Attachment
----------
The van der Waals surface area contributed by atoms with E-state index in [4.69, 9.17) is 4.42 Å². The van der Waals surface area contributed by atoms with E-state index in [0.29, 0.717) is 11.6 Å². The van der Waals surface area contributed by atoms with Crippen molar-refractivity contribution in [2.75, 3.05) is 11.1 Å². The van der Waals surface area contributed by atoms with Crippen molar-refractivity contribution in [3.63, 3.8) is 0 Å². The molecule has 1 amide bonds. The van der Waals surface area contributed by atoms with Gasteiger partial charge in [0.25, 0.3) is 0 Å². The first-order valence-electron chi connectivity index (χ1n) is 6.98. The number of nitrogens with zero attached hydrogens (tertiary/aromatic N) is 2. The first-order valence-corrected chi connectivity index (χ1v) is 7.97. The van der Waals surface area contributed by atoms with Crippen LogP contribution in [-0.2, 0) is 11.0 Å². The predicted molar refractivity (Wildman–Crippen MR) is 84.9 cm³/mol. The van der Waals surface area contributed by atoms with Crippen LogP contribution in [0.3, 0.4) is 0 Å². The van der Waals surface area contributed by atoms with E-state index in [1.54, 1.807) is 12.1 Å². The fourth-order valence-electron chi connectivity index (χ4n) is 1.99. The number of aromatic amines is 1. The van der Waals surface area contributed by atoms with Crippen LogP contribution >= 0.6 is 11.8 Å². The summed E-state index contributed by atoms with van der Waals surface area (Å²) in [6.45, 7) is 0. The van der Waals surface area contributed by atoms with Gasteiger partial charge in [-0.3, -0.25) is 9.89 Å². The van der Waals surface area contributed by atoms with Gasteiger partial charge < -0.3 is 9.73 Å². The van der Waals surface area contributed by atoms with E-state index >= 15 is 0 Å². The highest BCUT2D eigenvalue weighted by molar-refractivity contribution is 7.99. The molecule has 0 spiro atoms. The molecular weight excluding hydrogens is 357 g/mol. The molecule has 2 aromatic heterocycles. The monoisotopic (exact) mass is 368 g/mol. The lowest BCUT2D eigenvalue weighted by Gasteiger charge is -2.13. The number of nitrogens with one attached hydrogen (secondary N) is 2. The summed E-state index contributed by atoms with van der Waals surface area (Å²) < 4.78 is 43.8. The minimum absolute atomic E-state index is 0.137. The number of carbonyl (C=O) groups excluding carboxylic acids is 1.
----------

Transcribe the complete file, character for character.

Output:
The van der Waals surface area contributed by atoms with E-state index in [4.69, 9.17) is 4.42 Å². The van der Waals surface area contributed by atoms with E-state index in [0.29, 0.717) is 11.6 Å². The van der Waals surface area contributed by atoms with Crippen molar-refractivity contribution in [2.75, 3.05) is 11.1 Å². The van der Waals surface area contributed by atoms with Crippen molar-refractivity contribution in [3.63, 3.8) is 0 Å². The molecule has 1 amide bonds. The van der Waals surface area contributed by atoms with Gasteiger partial charge in [0.25, 0.3) is 0 Å². The first-order valence-electron chi connectivity index (χ1n) is 6.98. The number of nitrogens with zero attached hydrogens (tertiary/aromatic N) is 2. The first-order valence-corrected chi connectivity index (χ1v) is 7.97. The van der Waals surface area contributed by atoms with Crippen LogP contribution in [-0.2, 0) is 11.0 Å². The predicted molar refractivity (Wildman–Crippen MR) is 84.9 cm³/mol. The van der Waals surface area contributed by atoms with Crippen LogP contribution in [0.3, 0.4) is 0 Å². The van der Waals surface area contributed by atoms with E-state index in [1.54, 1.807) is 12.1 Å². The fourth-order valence-electron chi connectivity index (χ4n) is 1.99. The number of aromatic amines is 1. The van der Waals surface area contributed by atoms with Crippen LogP contribution >= 0.6 is 11.8 Å². The summed E-state index contributed by atoms with van der Waals surface area (Å²) in [6.45, 7) is 0. The van der Waals surface area contributed by atoms with Gasteiger partial charge in [-0.3, -0.25) is 9.89 Å². The van der Waals surface area contributed by atoms with Gasteiger partial charge < -0.3 is 9.73 Å². The van der Waals surface area contributed by atoms with E-state index >= 15 is 0 Å². The highest BCUT2D eigenvalue weighted by molar-refractivity contribution is 7.99. The molecule has 0 spiro atoms. The molecular weight excluding hydrogens is 357 g/mol. The molecule has 2 aromatic heterocycles. The monoisotopic (exact) mass is 368 g/mol. The lowest BCUT2D eigenvalue weighted by Gasteiger charge is -2.13. The number of nitrogens with one attached hydrogen (secondary N) is 2. The summed E-state index contributed by atoms with van der Waals surface area (Å²) < 4.78 is 43.8. The minimum absolute atomic E-state index is 0.137. The number of carbonyl (C=O) groups excluding carboxylic acids is 1.